But one thing you probably shouldn’t do is combine finances or co-sign a loan, according to Aliche. It’s simply too risky, especially if you aren’t married.
However, if you want to give the idea of merging money a “test run,” Aliche recommends setting up a joint savings account for a shared goal, such as travel. “I would make it something for excess money and not necessarily your [primary] account,” she said.
4. Consider A Cohabitation Agreement
Torabi said she is a fan of cohabitation agreements, which are written plans for how you will manage responsibilities as a live-in couple. You should treat this plan as a living document rather than something set in stone. “It can be a really great way to have conversations around things like finances or household duties,” said Torabi, who suggested revisiting the agreement every six months or so.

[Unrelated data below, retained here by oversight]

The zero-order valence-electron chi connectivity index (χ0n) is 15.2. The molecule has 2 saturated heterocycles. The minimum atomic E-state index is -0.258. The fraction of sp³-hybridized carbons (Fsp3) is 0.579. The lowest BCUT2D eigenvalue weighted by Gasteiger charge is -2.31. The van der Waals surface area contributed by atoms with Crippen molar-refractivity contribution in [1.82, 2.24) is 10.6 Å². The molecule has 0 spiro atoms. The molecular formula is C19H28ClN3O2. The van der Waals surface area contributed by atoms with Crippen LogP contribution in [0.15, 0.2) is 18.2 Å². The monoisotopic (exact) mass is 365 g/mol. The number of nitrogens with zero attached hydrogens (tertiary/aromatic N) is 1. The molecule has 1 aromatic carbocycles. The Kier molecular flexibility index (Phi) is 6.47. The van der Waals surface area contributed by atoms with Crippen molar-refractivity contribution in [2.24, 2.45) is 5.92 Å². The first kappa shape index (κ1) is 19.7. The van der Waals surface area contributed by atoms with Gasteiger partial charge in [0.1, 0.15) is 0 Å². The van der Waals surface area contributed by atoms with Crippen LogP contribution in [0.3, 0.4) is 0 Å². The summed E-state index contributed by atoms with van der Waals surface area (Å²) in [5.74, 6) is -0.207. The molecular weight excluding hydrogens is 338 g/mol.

So what should the agreement include? Torabi said you should start by outlining all your bills and other expenses, the due dates and who is responsible for paying. Also, note whether you’ll split up the responsibility of paying bills, or one of you cover it all and get reimbursed by the other. “If there are kids involved, you definitely want to have some sort of agreement in place as far as expectations around childcare,” Torabi added.
And as unpleasant as it might be, you can also include what happens in the event of a breakup. “You might have furniture that you bought together or a joint credit card… these are some of the things non-married couples sometimes put in writing,” said Torabi. In fact, you should document all of the big-ticket purchases you make during the relationship in the agreement and save the receipts ― just in case.
5. Schedule Money Dates